Here we are at the final chapter. It’s a short chapter, but it is broken into three parts. First, Bilbo and Gandalf go to Rivendell and spend about a week with the elves. Bilbo (and Tolkien) love elves, so they spend more time here than might be expected. It’s all very pleasant and relaxing, but not much happens. Second, Bilbo arrives home. When he arrives, there is an auction of all of his possessions taking place. Apparently, he was declared dead after being missing without explanation for more than a year. It makes sense and it’s a good comic section. Bilbo is a bit upset, especially at his relatives, the Sacksville-Baggins, who were especially greedy. But, compared to what he’s been through, this is nothing, so he sets things straight. It takes a little time and a little money, of which he now has plenty, but it all gets done. Finally, we get a little coda. This is the happily ever after part. Bilbo lives a very long, comfortable life. He is generous with his money. He is adored by his nieces and nephews. And he has frequent visits from elves and the occasional dwarf.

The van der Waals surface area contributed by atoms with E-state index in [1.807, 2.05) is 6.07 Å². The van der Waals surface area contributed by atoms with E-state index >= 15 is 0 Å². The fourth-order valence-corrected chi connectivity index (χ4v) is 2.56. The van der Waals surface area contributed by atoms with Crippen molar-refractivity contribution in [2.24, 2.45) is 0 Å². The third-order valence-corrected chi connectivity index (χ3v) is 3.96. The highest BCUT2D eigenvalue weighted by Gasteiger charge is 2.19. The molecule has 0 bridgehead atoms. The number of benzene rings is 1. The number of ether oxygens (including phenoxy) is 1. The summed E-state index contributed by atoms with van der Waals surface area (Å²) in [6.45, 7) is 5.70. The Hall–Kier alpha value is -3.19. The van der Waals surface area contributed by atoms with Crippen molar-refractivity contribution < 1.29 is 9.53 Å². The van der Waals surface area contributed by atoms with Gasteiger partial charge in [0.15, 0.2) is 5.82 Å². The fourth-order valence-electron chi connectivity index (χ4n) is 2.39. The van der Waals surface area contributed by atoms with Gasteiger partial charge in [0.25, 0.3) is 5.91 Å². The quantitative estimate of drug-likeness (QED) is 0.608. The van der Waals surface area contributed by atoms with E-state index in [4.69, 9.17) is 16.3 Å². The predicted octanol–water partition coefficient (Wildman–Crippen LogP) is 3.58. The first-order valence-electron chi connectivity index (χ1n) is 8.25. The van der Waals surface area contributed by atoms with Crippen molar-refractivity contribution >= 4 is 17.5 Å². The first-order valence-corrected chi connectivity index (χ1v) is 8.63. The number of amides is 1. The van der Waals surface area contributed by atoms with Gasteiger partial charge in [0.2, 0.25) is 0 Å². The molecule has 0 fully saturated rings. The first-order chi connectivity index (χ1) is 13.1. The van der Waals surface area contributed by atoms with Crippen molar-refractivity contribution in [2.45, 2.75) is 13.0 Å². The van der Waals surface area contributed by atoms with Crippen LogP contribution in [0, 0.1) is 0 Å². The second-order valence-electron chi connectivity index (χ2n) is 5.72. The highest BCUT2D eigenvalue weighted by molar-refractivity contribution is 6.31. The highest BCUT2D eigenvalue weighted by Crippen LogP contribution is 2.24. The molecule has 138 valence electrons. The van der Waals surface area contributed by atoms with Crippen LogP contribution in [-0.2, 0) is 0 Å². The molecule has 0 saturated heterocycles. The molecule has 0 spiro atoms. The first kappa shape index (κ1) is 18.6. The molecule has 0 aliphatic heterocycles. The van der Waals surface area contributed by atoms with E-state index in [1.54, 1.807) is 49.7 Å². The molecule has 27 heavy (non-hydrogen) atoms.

The funny thing about the coda is how well it sets up The Lord of the Rings. I don’t know if this is one of the chapters that Tolkien revised upon completing the trilogy. But the part about the nieces and nephews sets up his relationship with Frodo. The part about his losing his reputation sets up the Long Expected Party (the first chapter of the trilogy). Tolkien even makes a point of saying how Bilbo kept the ring a secret. I feel like this must have been part of the revision.
I kind of wish I had kept count, I’m curious how many times I’ve read this book. Once again, though, I thoroughly enjoyed it. I talked about my one big complaint during that chapter, but as big a mistake as it is, the rest of the book more than makes up for it. Bilbo is just such a great character. The adventures are thrilling. The world is huge. It never gets old. I don’t know if anyone actually read all nineteen entries, but I’m glad I documented the experience. It’ll let me go back and see if anything has changed the next time I read it.